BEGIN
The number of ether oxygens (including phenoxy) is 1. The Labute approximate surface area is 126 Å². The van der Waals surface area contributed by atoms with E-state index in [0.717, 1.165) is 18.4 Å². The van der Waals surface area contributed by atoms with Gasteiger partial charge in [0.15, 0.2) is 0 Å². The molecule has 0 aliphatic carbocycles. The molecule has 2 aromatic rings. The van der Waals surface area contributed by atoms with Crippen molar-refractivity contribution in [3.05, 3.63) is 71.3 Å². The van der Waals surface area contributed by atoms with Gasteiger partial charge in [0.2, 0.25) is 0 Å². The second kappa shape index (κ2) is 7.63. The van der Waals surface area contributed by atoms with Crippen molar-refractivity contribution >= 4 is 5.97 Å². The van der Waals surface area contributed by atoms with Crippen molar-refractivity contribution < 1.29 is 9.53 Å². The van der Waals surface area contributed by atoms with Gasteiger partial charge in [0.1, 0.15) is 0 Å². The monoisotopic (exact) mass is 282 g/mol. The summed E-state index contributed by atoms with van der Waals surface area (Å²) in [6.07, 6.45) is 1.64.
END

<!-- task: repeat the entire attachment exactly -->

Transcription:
The number of ether oxygens (including phenoxy) is 1. The Labute approximate surface area is 126 Å². The van der Waals surface area contributed by atoms with E-state index in [0.717, 1.165) is 18.4 Å². The van der Waals surface area contributed by atoms with Gasteiger partial charge in [0.15, 0.2) is 0 Å². The molecule has 0 aliphatic carbocycles. The molecule has 2 aromatic rings. The van der Waals surface area contributed by atoms with Crippen molar-refractivity contribution in [3.05, 3.63) is 71.3 Å². The van der Waals surface area contributed by atoms with Gasteiger partial charge in [0.2, 0.25) is 0 Å². The second kappa shape index (κ2) is 7.63. The van der Waals surface area contributed by atoms with Crippen molar-refractivity contribution >= 4 is 5.97 Å². The van der Waals surface area contributed by atoms with Crippen molar-refractivity contribution < 1.29 is 9.53 Å². The van der Waals surface area contributed by atoms with Gasteiger partial charge in [0.1, 0.15) is 0 Å². The monoisotopic (exact) mass is 282 g/mol. The summed E-state index contributed by atoms with van der Waals surface area (Å²) in [6.07, 6.45) is 1.64.